Bumrah described the pitch as a 'new-ball wicket' but was still on the money to exert control in his post-Lunch burst of three overs for 6 runs. AFP
Jasprit Bumrah was sent to fine leg after a deflating first spell in Test cricket at Newlands, where fans took the mickey out of the seemingly green debutant. It was a debut six months in the making, a move orchestrated by the erstwhile head coach Ravi Shastri and Virat Kohli, though he walked in on the basis of his ODI credentials, and with no red-ball experience in the 12 months before his Test bow. The Cape Town pitch of 2018 came with demons, so Kohli arrived with an ace up his sleeve, or so he believed.

Kohli deemed Bumrah India's most impressive seamer in the preparations for the Test, but reality on that first day's play didn't even make it halfway through to meet the expectations. After Bhuvneshwar Kumar had stunned a packed Newlands to silence by wiping out the top-order in the first 20-odd minutes, Bumrah's seven overs helped them find their voice again. His erratic, inexperienced line and lengths - a heady mix of being too full, and short and wide - stoked the counterattacking fire started by AB de Villiers and Faf du Plessis in their quest for a quick recovery on an eventful morning. For Bumrah, it was a morning of errant lines, overcompensated lengths and, from beyond the boundary, some loud, unpleasant jibes.

This is no Cape Town-to-Cape Town redemption story. Bumrah, as it turns out, has far more to offer to his Test narrative. Three days after a forgettable start to his India career in whites, Bumrah made effective amends. He embraced hard lengths that the format demanded, and the world of difference that made was demonstrated in contrast to how Faf du Plessis dealt with him. The South African captain, who'd taken him apart in the midst of a fast recovery process on the first morning, got a ripper on the fifth stump line that snaked away and forced du Plessis to nick it for a five-ball duck. By the time India wrapped up their solo win of the series 20 days later in Johannesburg, he had a five-wicket haul.

Two days ago, when Virat Kohli recalled a nugget of advice from MS Dhoni about not repeating the same mistake for at least seven-eight months in order to cut it at the highest level, he was referring to Rishabh Pant's recent rut. But that very well could be the ideology that Bumrah has sworn by ever since he got his hands on the red ball in 2018.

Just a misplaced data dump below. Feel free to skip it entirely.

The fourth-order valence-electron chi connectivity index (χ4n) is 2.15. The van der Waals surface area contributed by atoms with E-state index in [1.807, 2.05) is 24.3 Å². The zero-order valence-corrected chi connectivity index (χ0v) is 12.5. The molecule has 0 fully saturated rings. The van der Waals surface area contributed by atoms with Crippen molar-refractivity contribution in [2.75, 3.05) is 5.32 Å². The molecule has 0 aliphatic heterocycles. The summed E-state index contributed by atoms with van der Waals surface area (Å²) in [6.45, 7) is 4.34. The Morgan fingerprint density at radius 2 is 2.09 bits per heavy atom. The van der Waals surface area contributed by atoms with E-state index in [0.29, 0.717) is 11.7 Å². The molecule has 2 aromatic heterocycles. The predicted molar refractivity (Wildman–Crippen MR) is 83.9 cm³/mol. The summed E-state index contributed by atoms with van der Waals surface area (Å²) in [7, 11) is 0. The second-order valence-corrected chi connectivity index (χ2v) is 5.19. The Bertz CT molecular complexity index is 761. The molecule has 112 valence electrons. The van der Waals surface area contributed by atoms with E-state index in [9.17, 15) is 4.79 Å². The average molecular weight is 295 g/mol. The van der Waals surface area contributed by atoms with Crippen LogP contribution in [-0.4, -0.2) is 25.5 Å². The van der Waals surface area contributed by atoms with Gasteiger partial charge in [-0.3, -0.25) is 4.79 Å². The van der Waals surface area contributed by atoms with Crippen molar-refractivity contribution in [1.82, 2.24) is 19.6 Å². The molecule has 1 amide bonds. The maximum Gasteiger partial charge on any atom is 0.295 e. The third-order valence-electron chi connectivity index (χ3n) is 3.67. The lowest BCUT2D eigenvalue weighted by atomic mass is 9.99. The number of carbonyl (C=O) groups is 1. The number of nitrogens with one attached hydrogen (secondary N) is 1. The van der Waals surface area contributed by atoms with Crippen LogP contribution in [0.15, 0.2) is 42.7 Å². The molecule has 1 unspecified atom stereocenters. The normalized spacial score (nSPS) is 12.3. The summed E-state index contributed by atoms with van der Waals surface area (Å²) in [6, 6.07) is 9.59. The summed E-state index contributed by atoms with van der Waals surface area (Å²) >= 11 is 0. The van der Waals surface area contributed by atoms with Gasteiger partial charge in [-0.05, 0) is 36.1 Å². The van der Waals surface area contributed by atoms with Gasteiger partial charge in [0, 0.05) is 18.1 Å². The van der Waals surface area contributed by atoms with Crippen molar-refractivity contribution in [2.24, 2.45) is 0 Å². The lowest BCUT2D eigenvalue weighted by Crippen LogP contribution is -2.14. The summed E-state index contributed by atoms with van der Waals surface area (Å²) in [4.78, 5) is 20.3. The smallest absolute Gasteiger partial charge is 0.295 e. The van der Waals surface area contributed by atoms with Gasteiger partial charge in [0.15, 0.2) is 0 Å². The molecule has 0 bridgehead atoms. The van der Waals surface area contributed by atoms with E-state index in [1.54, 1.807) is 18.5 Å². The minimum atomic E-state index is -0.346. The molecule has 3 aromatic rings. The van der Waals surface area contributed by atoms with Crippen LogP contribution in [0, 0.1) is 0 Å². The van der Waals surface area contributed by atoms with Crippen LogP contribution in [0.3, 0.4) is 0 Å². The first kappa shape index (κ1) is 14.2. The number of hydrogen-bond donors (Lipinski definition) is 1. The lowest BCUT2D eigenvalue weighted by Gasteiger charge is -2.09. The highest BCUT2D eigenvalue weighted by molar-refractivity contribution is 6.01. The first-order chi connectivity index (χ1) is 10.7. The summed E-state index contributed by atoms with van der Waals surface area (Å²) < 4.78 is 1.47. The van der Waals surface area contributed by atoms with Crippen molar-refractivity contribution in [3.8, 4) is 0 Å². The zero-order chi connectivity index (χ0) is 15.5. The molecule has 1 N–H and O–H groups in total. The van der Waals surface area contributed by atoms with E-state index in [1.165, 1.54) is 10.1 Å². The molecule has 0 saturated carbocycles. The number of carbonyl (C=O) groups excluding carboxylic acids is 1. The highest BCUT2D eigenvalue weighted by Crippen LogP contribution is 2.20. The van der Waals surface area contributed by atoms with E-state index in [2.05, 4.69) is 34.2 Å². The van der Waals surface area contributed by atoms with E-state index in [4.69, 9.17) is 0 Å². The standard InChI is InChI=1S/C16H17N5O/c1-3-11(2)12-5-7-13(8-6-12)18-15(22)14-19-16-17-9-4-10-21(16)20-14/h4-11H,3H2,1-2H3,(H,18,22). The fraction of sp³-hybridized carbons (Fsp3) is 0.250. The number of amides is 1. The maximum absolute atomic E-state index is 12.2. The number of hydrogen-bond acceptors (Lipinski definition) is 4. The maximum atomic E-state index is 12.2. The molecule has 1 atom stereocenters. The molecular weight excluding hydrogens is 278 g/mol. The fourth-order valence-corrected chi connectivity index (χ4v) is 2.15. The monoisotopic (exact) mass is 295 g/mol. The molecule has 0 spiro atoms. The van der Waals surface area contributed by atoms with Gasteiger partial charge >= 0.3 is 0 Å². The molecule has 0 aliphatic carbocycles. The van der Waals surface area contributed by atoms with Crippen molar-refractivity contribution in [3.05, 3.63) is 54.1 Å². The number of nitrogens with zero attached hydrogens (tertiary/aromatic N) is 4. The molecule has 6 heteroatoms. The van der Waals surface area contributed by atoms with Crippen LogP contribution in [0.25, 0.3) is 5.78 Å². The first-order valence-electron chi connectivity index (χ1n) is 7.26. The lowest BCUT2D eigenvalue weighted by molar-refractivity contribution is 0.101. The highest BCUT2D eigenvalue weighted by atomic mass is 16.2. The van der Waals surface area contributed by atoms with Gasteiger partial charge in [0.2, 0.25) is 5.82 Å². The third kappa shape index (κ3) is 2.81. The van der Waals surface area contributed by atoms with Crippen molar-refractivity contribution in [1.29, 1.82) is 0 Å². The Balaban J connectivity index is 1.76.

Which brings us to the Johannesburg Test from a week ago, where he bowled 48 excruciating overs across the two innings to make just one addition to his wickets column. His jousts with Dean Elgar were still on a knife's edge like it has been through the series, but he somehow lacked the zip against most other batsmen until his latest adversary Marco Jansen entered the scene. KL Rahul still trusted him with long spells, but none of that bore the desired results. The needle with the young South African fast bowler while he batted coaxed a short-ball barrage from Bumrah, that was rather ineffective in the end.

By the time South Africa's fourth-innings chase began, majority of the top-order batsmen had Bumrah's measure as the Johannesburg conditions eased out greatly to push India's premier quick into having a rare off-day. The hopes of kindling a collapse were way off the mark, as evidenced by his eventual figures of 17-2-70-0 - only the second time in 51 Test innings he conceded runs in excess of four-an-over. Dean Elgar spoke of his pride at the comeback and hinted at having flustered the Indians with a show of aggression, hinting, not-so-subtly in Bumrah's direction who had a few exchanges of the verbal and cricketing kind with the 21-year-old Jansen.

Now cut to the second morning in Cape Town, where Bumrah stood atop his bowling crease once again having to compensate for a batting failure - a task which he and his esteemed bowling colleagues have had to pull off repeatedly in the last couple of years. The task was tricky but the instinct of being a quick learner had already kicked in on the previous evening, when he brought a swift end to the latest chapter of Bumrah-v-Elgar. So Aiden Markram, who comfortably drove away from his body against Bumrah last game and laid down the marker for the contest, was made to look a tad foolish for offering judgment to a length ball outside off that eventually found its way to knock back the bails.

You could gauge the pulse of that first hour based on how pensive Keegan Petersen looked, while the slip cordon behind constantly reminded him that he was one mistake away from exposing South Africa's batting order - even if it sounded a tad exaggerated. Mohammed Shami may have induced several edges, but Bumrah literally kept him on his toes, bowling short of good length to make the diminutive batsman - South Africa's best this innings - jump up and defend.

Bumrah himself would later describe the pitch as a 'new-ball wicket' but was still on the money to exert control in his post-Lunch burst of three overs for 6 runs. In the final session, another showdown with Jansen ensued, but this wasn't a testosterone-fuelled attempt at one-upmanship that he got dragged into in Jo'burg. Predictably, there were bouncers at the start, but Bumrah mixed it up, threw in a few bluffs, and eventually ended the contest with a cold hard stare after a seaming good-length ball squared up Jansen and took the top of off stump.

Bumrah's propensity to upskill on the go and quickly learn off his errant outings earned him his first Test fifer in 2018, and his seventh on Wednesday (January 12).